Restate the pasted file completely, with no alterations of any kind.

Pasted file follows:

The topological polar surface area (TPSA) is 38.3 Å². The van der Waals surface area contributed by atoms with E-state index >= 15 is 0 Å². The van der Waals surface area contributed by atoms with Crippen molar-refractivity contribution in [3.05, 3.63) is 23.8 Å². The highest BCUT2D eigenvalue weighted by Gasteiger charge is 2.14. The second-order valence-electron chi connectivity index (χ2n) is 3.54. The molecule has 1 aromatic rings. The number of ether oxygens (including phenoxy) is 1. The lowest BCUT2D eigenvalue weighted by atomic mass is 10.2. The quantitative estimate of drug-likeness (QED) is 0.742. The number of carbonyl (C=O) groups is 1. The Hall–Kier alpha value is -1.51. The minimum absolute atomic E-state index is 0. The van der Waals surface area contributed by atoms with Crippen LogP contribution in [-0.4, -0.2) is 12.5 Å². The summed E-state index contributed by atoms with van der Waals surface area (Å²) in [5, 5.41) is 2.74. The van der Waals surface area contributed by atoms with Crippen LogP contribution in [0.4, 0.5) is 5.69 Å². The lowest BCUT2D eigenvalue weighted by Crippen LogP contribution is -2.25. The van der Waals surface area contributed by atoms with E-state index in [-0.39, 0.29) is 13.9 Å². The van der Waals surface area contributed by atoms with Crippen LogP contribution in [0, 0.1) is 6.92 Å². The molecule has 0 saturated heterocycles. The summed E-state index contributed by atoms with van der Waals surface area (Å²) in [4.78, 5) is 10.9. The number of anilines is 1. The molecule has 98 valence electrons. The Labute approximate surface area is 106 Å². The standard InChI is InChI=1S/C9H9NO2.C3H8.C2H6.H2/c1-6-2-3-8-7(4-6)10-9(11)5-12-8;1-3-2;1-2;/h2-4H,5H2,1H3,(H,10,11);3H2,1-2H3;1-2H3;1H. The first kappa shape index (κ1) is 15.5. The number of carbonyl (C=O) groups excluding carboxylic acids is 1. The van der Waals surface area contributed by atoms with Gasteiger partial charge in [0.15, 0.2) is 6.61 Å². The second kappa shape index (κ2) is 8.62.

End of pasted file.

The topological polar surface area (TPSA) is 38.3 Å². The van der Waals surface area contributed by atoms with E-state index >= 15 is 0 Å². The van der Waals surface area contributed by atoms with Crippen molar-refractivity contribution in [3.05, 3.63) is 23.8 Å². The highest BCUT2D eigenvalue weighted by Gasteiger charge is 2.14. The second-order valence-electron chi connectivity index (χ2n) is 3.54. The molecule has 1 aromatic rings. The number of ether oxygens (including phenoxy) is 1. The lowest BCUT2D eigenvalue weighted by atomic mass is 10.2. The quantitative estimate of drug-likeness (QED) is 0.742. The number of carbonyl (C=O) groups is 1. The Hall–Kier alpha value is -1.51. The minimum absolute atomic E-state index is 0. The van der Waals surface area contributed by atoms with Crippen LogP contribution in [-0.4, -0.2) is 12.5 Å². The summed E-state index contributed by atoms with van der Waals surface area (Å²) in [5, 5.41) is 2.74. The van der Waals surface area contributed by atoms with Crippen LogP contribution in [0.4, 0.5) is 5.69 Å². The lowest BCUT2D eigenvalue weighted by Crippen LogP contribution is -2.25. The van der Waals surface area contributed by atoms with E-state index in [-0.39, 0.29) is 13.9 Å². The van der Waals surface area contributed by atoms with Crippen LogP contribution in [0, 0.1) is 6.92 Å². The molecule has 0 saturated heterocycles. The summed E-state index contributed by atoms with van der Waals surface area (Å²) in [4.78, 5) is 10.9. The number of anilines is 1. The molecule has 98 valence electrons. The Labute approximate surface area is 106 Å². The standard InChI is InChI=1S/C9H9NO2.C3H8.C2H6.H2/c1-6-2-3-8-7(4-6)10-9(11)5-12-8;1-3-2;1-2;/h2-4H,5H2,1H3,(H,10,11);3H2,1-2H3;1-2H3;1H. The first kappa shape index (κ1) is 15.5. The number of carbonyl (C=O) groups excluding carboxylic acids is 1. The van der Waals surface area contributed by atoms with Gasteiger partial charge in [0.15, 0.2) is 6.61 Å². The second kappa shape index (κ2) is 8.62.